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      Effects of a New Extracorporeal System Using CTR on Mortality and Inflammatory Responses to Bacterial Toxin-Induced Multiple Organ Dysfunction Syndrome in Rabbits

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          Background/Aims: In the pathogenesis of multiple organ dysfunction syndrome (MODS) caused by bacterial infection, a complex series of systemically secreted bacterial toxins and cytokines are intensely associated. Our previous study demonstrated that a new adsorbent, CTR, was capable of removing cytokines and toxic shock syndrome toxin-1 (TSST-1) in vitro. Moreover, extracorporeal treatment with CTR reduced the high mortality rate and inhibited inflammatory responses in endotoxin-induced shock in rats. However, it is unclear whether CTR treatment will be an effective therapy for MODS. Here, we demonstrated the efficacy of a new extracorporeal system using CTR on MODS induced by bacterial toxins in rabbits. Methods: Direct hemoperfusion (DHP) apheresis with or without CTR for 120 min was performed in rabbits that had been intravenously infused with endotoxin and TSST-1. The mean arterial pressure was recorded and the plasma toxin and cytokine concentrations were measured during the treatment period. Mortality was assessed up to 7 days after exposure to the toxins. In addition, tissues specimens were examined using microscopy. Results: The mortality rates at 7 days after the injection of the toxins were 90 and 10% for the control and CTR groups, respectively. The plasma concentrations of TSST-1, tumor necrosis factor and interleukin-1 beta in the CTR group were significantly lower than those in the control group. Histopathological examination revealed that tissue damage, such as necrosis and depletion of lymphocytes in the spleen and mesenteric lymph node, was reduced in the CTR group, compared with that in the control group, at 24 h after toxin infusion. Conclusion: The new adsorbent CTR improved the mortality rate in a MODS rabbit model by adsorbing TSST-1 and cytokines. Further development of CTR may expand the scope of extracorporeal therapies for patients with MODS.

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          Most cited references 10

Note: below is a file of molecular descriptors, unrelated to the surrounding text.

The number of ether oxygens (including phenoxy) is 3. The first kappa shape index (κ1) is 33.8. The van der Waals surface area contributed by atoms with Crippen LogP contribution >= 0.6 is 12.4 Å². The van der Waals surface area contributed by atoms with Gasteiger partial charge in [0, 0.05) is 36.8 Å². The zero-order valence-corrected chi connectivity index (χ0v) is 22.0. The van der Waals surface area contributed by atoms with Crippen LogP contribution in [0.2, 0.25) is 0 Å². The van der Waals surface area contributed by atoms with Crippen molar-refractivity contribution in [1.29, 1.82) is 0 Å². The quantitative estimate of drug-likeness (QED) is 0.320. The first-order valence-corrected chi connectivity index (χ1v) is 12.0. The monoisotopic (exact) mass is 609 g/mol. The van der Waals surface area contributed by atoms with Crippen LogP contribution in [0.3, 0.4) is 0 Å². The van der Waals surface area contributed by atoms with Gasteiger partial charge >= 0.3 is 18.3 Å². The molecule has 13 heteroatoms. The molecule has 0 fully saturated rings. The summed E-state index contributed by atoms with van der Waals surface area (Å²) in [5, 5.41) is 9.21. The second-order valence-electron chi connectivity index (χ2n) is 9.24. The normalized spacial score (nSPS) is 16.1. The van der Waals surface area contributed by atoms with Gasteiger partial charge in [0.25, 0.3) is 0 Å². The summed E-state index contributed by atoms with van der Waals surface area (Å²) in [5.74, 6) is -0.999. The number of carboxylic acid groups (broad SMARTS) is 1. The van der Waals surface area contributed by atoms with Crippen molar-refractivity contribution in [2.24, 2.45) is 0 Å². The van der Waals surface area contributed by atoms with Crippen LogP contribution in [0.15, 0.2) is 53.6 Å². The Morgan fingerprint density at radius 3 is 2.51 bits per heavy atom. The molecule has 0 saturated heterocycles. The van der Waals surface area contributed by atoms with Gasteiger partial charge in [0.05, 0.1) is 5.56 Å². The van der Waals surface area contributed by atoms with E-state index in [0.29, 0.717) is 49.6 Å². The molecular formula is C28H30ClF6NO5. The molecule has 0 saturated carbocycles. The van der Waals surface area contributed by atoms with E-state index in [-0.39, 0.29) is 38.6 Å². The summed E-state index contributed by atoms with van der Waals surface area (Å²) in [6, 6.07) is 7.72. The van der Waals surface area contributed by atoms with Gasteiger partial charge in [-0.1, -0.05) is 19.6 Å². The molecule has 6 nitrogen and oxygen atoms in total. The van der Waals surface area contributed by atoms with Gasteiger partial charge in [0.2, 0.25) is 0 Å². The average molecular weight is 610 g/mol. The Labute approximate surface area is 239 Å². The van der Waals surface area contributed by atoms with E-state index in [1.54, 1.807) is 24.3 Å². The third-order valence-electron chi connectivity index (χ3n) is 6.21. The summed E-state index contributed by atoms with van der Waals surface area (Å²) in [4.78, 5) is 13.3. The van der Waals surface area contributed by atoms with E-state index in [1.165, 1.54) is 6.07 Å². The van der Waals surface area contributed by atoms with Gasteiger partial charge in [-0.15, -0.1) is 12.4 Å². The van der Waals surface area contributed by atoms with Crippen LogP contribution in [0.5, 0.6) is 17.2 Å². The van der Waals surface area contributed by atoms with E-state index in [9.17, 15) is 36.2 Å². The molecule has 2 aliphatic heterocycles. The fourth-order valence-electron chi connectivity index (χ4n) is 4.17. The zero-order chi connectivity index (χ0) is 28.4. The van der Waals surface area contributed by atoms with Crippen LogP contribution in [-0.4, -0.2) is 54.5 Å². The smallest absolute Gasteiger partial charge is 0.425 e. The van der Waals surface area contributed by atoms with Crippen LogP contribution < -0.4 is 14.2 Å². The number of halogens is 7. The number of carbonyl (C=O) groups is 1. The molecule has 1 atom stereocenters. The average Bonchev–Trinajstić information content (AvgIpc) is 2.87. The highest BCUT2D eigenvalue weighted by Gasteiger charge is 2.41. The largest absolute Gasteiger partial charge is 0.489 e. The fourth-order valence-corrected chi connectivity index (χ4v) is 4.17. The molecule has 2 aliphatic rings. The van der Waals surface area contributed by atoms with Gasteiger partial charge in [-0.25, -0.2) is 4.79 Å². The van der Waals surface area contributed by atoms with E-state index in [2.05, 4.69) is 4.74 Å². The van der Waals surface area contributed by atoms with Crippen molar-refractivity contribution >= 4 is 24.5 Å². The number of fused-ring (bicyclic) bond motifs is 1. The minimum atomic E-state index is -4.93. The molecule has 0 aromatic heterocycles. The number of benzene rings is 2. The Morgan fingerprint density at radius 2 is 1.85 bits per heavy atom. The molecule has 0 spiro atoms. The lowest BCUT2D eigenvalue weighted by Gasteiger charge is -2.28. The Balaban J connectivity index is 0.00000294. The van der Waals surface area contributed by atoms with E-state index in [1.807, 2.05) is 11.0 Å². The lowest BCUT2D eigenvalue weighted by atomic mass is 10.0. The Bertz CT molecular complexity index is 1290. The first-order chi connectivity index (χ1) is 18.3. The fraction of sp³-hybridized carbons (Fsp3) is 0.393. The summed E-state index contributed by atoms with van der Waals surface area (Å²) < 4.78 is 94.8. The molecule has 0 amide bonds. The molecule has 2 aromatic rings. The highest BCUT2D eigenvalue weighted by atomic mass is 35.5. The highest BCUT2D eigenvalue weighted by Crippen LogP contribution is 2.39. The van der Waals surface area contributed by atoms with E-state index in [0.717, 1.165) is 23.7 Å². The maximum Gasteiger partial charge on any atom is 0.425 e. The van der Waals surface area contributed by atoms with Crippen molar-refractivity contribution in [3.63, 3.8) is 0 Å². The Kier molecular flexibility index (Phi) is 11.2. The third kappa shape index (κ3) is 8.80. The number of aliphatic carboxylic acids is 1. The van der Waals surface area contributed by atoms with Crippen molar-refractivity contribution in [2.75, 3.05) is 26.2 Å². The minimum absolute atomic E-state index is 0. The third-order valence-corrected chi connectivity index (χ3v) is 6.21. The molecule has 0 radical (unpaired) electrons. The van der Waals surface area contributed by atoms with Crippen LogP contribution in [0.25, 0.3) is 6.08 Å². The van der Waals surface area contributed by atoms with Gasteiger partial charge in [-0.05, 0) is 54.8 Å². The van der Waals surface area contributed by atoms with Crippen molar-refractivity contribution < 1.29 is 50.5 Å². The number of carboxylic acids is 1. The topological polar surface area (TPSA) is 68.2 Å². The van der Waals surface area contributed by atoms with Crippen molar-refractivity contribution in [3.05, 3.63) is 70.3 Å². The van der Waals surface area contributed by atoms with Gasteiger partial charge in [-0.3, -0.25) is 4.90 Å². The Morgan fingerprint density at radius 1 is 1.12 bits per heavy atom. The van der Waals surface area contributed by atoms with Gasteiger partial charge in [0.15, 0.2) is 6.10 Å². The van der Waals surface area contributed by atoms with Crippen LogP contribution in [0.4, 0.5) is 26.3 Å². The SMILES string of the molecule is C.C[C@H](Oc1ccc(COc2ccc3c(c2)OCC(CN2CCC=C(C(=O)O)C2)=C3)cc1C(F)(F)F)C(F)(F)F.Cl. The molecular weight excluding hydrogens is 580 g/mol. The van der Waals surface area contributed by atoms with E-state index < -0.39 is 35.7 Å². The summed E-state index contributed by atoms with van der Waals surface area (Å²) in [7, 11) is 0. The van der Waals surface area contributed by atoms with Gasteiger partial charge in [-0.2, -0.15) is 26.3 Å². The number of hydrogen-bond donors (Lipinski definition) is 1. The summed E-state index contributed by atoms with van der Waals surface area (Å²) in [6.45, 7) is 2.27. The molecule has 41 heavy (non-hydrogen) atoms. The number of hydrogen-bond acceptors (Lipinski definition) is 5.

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          American College of Chest Physicians/Society of Critical Care Medicine Consensus Conference

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            Nosocomial infections in pediatric patients: a European, multicenter prospective study. European Study Group.

            To determine the site and bacterial epidemiology of nosocomial infections (NIs) in children. 6-month prospective study with periodic chart review during hospitalization using a uniform prospective questionnaire in each unit, analyzed at a coordinating center. 20 units in eight European countries: 5 pediatric intensive care units (PICUs), 7 neonatal units, 2 hematology-oncology units, 8 general pediatric units. All children hospitalized during the study period with an NI according to Centers for Disease Control and Prevention criteria. The overall incidence of NI was 2.5%, ranging from 1% in general pediatric units to 23.6% in PICUs. Bacteria were responsible for 68% (gram-negative bacilli, 37%; gram-positive cocci, 31%), Candida for 9%, and viruses for 22% of cases. The proportion of lower respiratory tract infections was 13% in general pediatric units and 53% in PICUs. Bloodstream infections were most frequent in neonatal units (71% of NIs) and were associated with a central venous catheter in 66% of cases. Coagulase-negative Staphylococcus (CNS) was the main pathogen. Eleven percent of NI were urinary tract infections. Gastrointestinal infections were most commonly viral and accounted for 76% of NIs in general pediatric units. The prevalence of antimicrobial resistance depended on the type of unit. The highest rates were observed in PICUs: 26.3% of Staphylococcus aureus and 89% of CNS were methicillin-resistant, and 37.5% of Klebsiella pneumoniae had an extended-spectrum beta-lactamase. Mortality due to NI was 10% in PICUs and 17% in neonatal units. We found large differences in NI frequency and microbial epidemiology in this European study. Viruses were the main pathogens in general pediatrics units. Catheter-related sepsis and CNS were frequent in newborns. A high frequency of multiresistant bacteria was observed in some units. Clinical monitoring of NIs and bacterial resistance profiles are required in all pediatric units.